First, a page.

1903 - Inspections, Citations and Proposed Penalties

> OSHA
Standard Interpretations - Table of Contents
• Standard Number: 1903


This letter constitutes OSHA's interpretation only of the requirements discussed and may not be applicable to any situation not delineated within the original correspondence. OSHA requirements are set by statute, standards and regulations. Our interpretation letters explain these requirements and how they apply to particular circumstances, but they cannot create additional employer obligations. This letter constitutes OSHA's interpretation of the requirements discussed. Note that our enforcement guidance may be affected by changes to OSHA rules. Also, from time to time we update our guidance in response to new information. To keep apprised of such developments, you can consult OSHA's website at http://www.osha.gov.


September 22, 1993

Mr. Greg A. Barris
Vice President
Fast-Lube X-ccessories
Specialties Equipment
P.O. Box 6035
Boise, Idaho 83707

Dear Mr. Barris:

Thank you for your letter of August 16, in which you described the design and development of the FLX pit cover and your concerns regarding OSHA's lack of inspections in certain workplaces.

Because the Occupational Safety and Health Administration (OSHA) has authority to inspect more than six million workplaces, with approximately 900 compliance officers, OSHA has established a system of inspection priorities that are designed to ensure that maximum feasible protection is provided and the worst situations are inspected first.

Top priority in OSHA's system for conducting inspections is responding to reports of imminent danger situations. Second priority is given to investigation of fatalities and catastrophes resulting in hospitalization of [three] or more employees. Third priority is given to employee complaints of alleged violation of standards or of unsafe or unhealthful working conditions.

Next in priority are programmed, or planned, inspections aimed at specific high-hazard industries or occupations. Industries are selected for inspection on the basis of factors such as the death, injury and illness incidence rate, and employee exposure to toxic substances. Special emphasis may be local or national in scope, depending on the distribution of the workplaces involved. States with OSHA approved occupational safety and health programs may use somewhat different systems to identify high-hazard industries for inspection within their states.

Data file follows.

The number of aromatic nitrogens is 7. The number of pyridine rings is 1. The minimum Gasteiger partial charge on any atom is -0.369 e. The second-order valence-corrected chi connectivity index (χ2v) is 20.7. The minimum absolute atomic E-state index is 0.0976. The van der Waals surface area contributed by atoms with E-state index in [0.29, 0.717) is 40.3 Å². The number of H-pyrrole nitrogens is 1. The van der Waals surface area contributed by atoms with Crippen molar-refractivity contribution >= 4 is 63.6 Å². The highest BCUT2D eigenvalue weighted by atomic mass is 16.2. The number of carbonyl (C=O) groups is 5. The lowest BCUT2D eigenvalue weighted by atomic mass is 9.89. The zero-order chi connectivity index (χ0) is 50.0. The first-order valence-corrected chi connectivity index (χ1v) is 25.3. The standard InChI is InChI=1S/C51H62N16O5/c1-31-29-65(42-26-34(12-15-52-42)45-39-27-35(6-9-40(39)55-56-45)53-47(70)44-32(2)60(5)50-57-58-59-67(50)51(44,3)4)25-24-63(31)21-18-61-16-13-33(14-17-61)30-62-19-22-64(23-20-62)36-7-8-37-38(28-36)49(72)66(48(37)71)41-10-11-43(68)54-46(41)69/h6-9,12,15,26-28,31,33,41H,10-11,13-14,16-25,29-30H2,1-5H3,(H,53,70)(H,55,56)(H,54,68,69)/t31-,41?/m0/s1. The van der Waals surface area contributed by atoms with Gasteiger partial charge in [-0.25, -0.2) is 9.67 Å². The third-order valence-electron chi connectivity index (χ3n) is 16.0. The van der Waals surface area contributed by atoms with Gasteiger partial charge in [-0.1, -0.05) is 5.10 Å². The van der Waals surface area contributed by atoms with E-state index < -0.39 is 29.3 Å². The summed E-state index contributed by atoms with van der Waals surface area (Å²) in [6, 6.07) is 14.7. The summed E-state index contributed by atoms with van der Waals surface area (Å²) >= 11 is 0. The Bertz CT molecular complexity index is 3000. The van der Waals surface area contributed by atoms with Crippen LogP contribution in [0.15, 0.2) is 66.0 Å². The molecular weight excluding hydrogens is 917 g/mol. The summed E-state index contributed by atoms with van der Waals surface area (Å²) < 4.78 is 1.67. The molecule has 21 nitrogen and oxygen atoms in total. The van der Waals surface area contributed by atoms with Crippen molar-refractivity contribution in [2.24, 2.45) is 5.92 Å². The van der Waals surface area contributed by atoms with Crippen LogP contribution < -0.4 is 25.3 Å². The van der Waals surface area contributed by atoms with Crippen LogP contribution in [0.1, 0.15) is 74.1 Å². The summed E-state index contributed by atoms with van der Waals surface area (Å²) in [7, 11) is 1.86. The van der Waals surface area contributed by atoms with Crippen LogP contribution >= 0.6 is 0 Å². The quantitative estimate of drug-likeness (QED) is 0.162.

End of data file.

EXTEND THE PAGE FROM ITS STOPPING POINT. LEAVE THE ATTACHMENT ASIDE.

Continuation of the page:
In addition to the initial inspection, OSHA's compliance officers must also conduct follow-up and monitoring inspections to ensure that hazards are being corrected and employees are being protected. Therefore, as you can see, OSHA's priority system for conducting inspections is designed to distribute available OSHA resources as effectively as possible to protect the working men and women of this country.

Some of the facilities referred to in your letter are not within OSHA jurisdiction. OSHA has no jurisdiction over local, county, and state government employees. States that have OSHA approved programs, however, must cover all public sector employees within the state.

We appreciate your comments and your interest in occupational safety and health.

Sincerely,



Roger A. Clark, Director
Directorate of Compliance Programs

[Corrected 04/25/07]


Standard Interpretations - Table of Contents

Copyright © 2011 -- National Safety Compliance, Inc.. All Rights Reserved.